The key ingredient for improving the academic self-image of all youth is "accomplishment." An academic environment that offers encouragement, praise and the opportunity for accomplishment will promote the development of a positive self-image. Children who are without significant opportunities for in-school success are likely to feel frustrated and inept. However, since the need for accomplishment (of any kind) is so great, many students who are denied in-school success will seek accomplishment outside of school—even if it is through illegal or unacceptable behavior.

The academic self-image is unlikely to be enhanced when teachers provide an academic experience that is defeating and discouraging. Levin found that teachers who have negative attitudes toward their students contribute to the massive educational failure of Black children. Yet, an attempt by teachers to build on the positive social strengths of Black and Hispanic youth can actually serve to enhance the academic self-image. Martin found the focus by teachers on student strengths made them feel more confident thereby enhancing a positive self-image. Teachers can augment the academic self-image by identifying and developing some of the unique cultural and social strengths Black and Hispanic youth bring to the classroom. An understanding of how the social self-image can be used to bolster the academic self-image is critical.

Because the academic self-image of Black and Hispanic students is vital to their academic success, teachers must work hard to ensure that these students have positive experiences in school. Black youth may be taught at home to appreciate certain skills that are not always valued in classrooms and that do not reflect the school's norms. These include nonverbal communication, dance and rhythmic movements, learning through cooperation, and verbal interplay during instruction. They may also acquire social "survival" strategies similar to behavior of other in their communities and culture (e.g., the "hip" walking styles, expressive movements, or the use of "Black English"). This duality between the culture of the school and the culture of the family and community can account for much of the discrepancy between academic and social self-concept.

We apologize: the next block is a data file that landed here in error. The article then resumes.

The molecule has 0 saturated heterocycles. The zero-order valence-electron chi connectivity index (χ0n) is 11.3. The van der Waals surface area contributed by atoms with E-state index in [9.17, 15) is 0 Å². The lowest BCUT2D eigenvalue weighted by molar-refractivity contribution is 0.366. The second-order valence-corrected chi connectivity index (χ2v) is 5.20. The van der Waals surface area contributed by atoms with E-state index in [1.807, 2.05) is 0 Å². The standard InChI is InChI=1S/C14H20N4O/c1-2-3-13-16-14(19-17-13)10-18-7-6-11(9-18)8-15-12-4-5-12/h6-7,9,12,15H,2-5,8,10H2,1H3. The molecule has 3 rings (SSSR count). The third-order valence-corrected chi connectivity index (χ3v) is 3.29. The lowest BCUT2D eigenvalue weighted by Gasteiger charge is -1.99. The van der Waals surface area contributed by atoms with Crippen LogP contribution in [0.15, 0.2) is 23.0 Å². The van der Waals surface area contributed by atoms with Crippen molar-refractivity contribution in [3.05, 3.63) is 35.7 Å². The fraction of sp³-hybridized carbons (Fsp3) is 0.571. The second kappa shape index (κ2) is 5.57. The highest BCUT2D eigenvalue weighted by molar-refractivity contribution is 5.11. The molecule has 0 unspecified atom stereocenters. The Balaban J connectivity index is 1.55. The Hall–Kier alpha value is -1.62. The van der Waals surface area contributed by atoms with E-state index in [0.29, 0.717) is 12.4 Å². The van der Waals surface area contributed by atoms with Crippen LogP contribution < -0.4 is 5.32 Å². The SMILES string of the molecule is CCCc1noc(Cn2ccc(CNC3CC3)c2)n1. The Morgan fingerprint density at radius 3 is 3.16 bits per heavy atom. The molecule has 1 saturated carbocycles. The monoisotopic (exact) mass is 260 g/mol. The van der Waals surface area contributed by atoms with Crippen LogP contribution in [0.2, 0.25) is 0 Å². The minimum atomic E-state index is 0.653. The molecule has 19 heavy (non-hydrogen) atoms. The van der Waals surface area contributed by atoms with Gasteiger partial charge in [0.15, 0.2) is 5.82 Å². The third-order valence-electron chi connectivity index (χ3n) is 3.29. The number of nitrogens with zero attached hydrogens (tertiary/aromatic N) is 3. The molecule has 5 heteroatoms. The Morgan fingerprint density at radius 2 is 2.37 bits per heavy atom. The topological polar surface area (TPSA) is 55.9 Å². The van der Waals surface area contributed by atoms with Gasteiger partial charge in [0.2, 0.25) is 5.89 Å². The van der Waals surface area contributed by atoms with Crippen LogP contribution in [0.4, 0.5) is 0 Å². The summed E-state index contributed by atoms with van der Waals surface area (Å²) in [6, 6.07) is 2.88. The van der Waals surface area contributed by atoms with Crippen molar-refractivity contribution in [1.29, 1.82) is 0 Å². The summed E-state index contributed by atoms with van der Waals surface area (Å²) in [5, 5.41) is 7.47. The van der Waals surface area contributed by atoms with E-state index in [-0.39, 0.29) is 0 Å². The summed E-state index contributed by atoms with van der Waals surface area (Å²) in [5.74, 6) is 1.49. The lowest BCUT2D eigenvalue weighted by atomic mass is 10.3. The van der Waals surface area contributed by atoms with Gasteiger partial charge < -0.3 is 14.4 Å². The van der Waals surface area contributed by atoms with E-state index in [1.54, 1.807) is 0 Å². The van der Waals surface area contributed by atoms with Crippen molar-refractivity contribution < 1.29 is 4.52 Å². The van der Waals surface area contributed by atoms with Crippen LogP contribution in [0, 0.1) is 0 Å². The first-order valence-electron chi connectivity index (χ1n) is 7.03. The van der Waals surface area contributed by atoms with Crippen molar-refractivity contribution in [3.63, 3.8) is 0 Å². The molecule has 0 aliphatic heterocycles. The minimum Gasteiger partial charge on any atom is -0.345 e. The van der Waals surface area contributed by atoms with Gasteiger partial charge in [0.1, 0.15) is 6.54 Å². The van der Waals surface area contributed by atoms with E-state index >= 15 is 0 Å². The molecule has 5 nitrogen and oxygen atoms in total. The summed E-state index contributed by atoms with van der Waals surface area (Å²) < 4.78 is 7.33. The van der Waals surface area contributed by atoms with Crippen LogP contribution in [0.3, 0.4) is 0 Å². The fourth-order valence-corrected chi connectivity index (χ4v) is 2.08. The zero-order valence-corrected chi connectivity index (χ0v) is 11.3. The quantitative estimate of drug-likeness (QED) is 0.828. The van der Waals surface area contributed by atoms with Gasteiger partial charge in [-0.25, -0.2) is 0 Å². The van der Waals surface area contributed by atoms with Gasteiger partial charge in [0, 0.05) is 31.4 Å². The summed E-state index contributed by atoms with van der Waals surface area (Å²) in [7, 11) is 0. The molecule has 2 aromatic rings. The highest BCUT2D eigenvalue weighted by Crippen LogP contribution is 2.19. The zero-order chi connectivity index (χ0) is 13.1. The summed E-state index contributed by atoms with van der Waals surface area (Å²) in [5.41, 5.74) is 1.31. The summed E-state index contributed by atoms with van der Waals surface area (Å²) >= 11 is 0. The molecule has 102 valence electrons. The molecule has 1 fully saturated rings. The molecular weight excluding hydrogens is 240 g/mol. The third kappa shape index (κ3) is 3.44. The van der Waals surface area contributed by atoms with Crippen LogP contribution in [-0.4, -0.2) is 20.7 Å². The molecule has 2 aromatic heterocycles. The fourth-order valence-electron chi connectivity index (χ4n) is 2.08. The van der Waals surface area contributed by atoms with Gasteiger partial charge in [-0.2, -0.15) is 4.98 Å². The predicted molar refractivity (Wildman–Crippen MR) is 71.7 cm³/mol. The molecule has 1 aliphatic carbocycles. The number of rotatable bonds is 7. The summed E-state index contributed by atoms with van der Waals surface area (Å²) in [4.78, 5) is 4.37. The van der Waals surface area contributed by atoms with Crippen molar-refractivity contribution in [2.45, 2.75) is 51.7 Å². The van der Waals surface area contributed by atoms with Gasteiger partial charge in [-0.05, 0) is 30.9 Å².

The indicators and characteristics of low academic self-image presented in Table I have been observed by many teachers and school officials. What is needed most, however, is an understanding of why these characteristics exist. The list below will provide more insight.

  1. Children who fail to complete work... often have either a fear of failure ("I won't get a passing grade anyway") or a fear of success. They consequently lack the desire to do well - usually because the need for approval will still go unmet. Some children simply lack interest in the subject areas.
  2. Children who are hostile, disruptive, delinquent, and/or defiant in speech in the presence of teachers... actually have a "fear" of other people. Their hostility is part of a warped rationale – "do unto others before they get the chance to do unto you." These children have been mistreated and emotionally abused. They are often hostile as a means of protecting themselves from additional hurt. All too often, the "hurt" is exacerbated in the classroom that doesn't allow for an emphasis on strengths, or teachers who have negative expectations.
  3. Children who daydream or show a poor attention span... are not motivated to succeed and in many cases are disinterested in what is being taught. They either think they are going to fail – even if they do pay attention – or are not inspired (by teachers, peers, or parents) to succeed. Some smaller children may be unaware of the importance of school and the need to pay attention.
  4. Children who have little or no eye contact... may be socialized to feel direct eye contact is a sign of disrespect – particularly is the speaker is an adult. However, if no such cultural socialization is evident, little or no eye contact usually indicates a fear of people. Very often the child may not look adults in the eye because he sees "dislike" for him in the other person's eyes. When there is no real love, direct eye contact makes it more obvious. Many Black youth who are especially proficient in non-verbal communication will detect – or think they've detected – bias in their teacher's eyes, making eye contact with that teacher even more painful.
  5. Child who frequently use excuses to justify poor performance are afraid of what others (teachers) think of them... These children often need a crutch to justify what they fear most—failure. They have been made to feel inferior but are still fighting against what they perceive to be a teacher's negative impressions. In making excuses, they are actually trying to hold on to some semblance of dignity. This is merely an endeavor to save face, or to assuage their feelings of inadequacy.